News Release

US$36.4B of grid modernization planned by investor-owned utilities

Grid modernization investment sees 37% CAGR since 2012; largest emphasis on achieving higher efficiencies in the operation of the grid and protecting physical infrastructure from catastrophic weather

2 minute read

In efforts to modernize distribution grids, 25 investor-owned utilities (IOU) have filed for $36.4 billion of investment. These investments have been carried over into or filed after 2018, through general rate cases, grid modernization (GM) plans, and targeted applications based on specific needs, according to a new analysis from Wood Mackenzie.

The report notes that GM investment has grown with a 37 percent compound annual growth rate since 2012. The rate of growth is accelerating in recent years, with a 71 percent jump in investment from 2022 to 2023. This acceleration will lead to 2024 seeing the highest level of annual investment by the studied IOUs, estimated at $5.9 billion.

While most GM initiatives are driven by DER integration and achieving higher grid operation efficiencies, recent catastrophic weather events have redirected GM expenditure back to infrastructure hardening, according to Wood Mackenzie’s “Utility investment in grid modernization H1 2023” report.

“We have seen GM investment grow exponentially in the last several years, with base rate the main cost recovery mechanism,” said Fahimeh Kazempour, head of Grid Modernization for Wood Mackenzie. “However, these days regulators are showing more openness for utilities to use alternative cost-recovery mechanisms for their grid modernization investments such as riders and cost reconciliation to limit disallowance risk and regulatory lags inherent in the rate base.”

Infrastructure hardening and AMI account for the largest expenditures

Infrastructure hardening to protect against catastrophic weather, advanced metering infrastructure (AMI) and distributed automation represent 80% of current GM investment. Investment in distributed energy resources (DER) deployment and management is only at 2.4%, but, as most requests have been filed after 2021, they have the potential to surface as emerging GM solutions.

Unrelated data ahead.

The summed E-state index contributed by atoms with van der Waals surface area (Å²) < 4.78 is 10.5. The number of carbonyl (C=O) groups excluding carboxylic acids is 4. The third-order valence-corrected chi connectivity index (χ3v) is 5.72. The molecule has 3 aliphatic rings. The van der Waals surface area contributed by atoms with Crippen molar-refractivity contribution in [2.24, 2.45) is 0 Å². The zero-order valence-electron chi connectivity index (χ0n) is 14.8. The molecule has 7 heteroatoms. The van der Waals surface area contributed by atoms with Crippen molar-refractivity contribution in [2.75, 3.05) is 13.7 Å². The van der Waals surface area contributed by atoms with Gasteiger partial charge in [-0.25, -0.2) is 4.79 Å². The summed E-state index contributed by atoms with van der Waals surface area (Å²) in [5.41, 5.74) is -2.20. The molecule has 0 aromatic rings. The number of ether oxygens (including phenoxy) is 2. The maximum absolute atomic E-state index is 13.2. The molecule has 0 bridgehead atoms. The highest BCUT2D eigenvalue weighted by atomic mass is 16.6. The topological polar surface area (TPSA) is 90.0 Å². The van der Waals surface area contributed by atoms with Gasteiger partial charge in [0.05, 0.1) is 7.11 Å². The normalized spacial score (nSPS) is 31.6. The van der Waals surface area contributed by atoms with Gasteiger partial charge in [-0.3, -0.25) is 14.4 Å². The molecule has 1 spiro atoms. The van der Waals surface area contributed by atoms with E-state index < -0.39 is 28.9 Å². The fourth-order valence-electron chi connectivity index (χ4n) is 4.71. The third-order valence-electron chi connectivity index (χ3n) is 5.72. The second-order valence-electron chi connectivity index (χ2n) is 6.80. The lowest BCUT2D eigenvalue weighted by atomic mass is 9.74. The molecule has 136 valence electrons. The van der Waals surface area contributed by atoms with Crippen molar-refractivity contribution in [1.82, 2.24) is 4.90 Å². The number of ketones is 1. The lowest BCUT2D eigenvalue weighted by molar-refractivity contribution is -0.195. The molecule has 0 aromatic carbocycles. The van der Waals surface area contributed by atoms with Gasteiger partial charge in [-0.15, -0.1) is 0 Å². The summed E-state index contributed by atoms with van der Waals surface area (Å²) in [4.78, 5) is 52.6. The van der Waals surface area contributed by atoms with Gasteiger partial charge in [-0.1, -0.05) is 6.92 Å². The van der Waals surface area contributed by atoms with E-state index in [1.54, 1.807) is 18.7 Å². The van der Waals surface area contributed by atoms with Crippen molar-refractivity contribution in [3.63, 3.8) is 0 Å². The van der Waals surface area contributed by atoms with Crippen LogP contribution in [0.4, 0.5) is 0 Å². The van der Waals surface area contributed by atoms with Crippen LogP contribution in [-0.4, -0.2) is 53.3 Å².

“Utilities are quoting DER integration and market enablement as the primary driver for their GM investments. When we compare DER-driven GM investments with the level of investment in DER management solutions, however, our data suggest that utilities are designing the grid to withstand the scale and variability of DERs rather than integrating more closely with them," said Kazempour.

DERs are the primary driver for advanced distribution management system (ADMS) expenditure, at almost $1 billion, which subsequently is creating a boost for GIS investment as ADMS’s enabling technology.

Regions differ on investment needs

Planned utility GM investments vary based on state and geographic needs. The southeast has focused mainly on infrastructure hardening, as the region often deals with catastrophic weather events, such as hurricanes. The northeast has demonstrated elevated levels of investment in AMI, positioning it to implement advanced rates and shape prosumer behavior.

States policies and regulatory environment play critical roles in GM investment strategy

“These investments depend a lot on each state’s policy or regulatory environment,” said Kazempour. “Some regulators require utilities to submit long-term GM strategy and investment plans to support their states’ specific decarbonization targets. An increasing number of regulators are allowing utilities to address their GM needs outside their rate cases. And when reliability and resilience concerns justify it, some regulators support controversial investments in capital-heavy infrastructure and utility ownership of DERs. What strategy a utility will take often depends on where they are located.”